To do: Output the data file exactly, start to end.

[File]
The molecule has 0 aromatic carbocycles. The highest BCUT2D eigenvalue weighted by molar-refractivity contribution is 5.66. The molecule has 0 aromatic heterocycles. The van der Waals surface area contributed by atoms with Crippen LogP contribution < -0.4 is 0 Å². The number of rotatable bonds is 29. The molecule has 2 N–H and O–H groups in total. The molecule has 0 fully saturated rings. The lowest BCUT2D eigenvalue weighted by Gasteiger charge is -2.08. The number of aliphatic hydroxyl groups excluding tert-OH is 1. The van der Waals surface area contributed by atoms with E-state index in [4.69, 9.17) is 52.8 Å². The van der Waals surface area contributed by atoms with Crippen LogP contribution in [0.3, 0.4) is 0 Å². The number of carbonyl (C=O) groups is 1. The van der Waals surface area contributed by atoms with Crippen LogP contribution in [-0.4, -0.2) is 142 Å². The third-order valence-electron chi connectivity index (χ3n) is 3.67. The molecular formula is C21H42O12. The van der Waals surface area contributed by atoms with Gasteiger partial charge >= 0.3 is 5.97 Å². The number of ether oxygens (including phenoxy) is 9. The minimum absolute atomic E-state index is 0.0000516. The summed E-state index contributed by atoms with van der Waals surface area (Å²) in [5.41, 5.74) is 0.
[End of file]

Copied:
The molecule has 0 aromatic carbocycles. The highest BCUT2D eigenvalue weighted by molar-refractivity contribution is 5.66. The molecule has 0 aromatic heterocycles. The van der Waals surface area contributed by atoms with Crippen LogP contribution < -0.4 is 0 Å². The number of rotatable bonds is 29. The molecule has 2 N–H and O–H groups in total. The molecule has 0 fully saturated rings. The lowest BCUT2D eigenvalue weighted by Gasteiger charge is -2.08. The number of aliphatic hydroxyl groups excluding tert-OH is 1. The van der Waals surface area contributed by atoms with E-state index in [4.69, 9.17) is 52.8 Å². The van der Waals surface area contributed by atoms with Crippen LogP contribution in [0.3, 0.4) is 0 Å². The number of carbonyl (C=O) groups is 1. The van der Waals surface area contributed by atoms with Crippen LogP contribution in [-0.4, -0.2) is 142 Å². The third-order valence-electron chi connectivity index (χ3n) is 3.67. The molecular formula is C21H42O12. The van der Waals surface area contributed by atoms with Gasteiger partial charge >= 0.3 is 5.97 Å². The number of ether oxygens (including phenoxy) is 9. The minimum absolute atomic E-state index is 0.0000516. The summed E-state index contributed by atoms with van der Waals surface area (Å²) in [5.41, 5.74) is 0.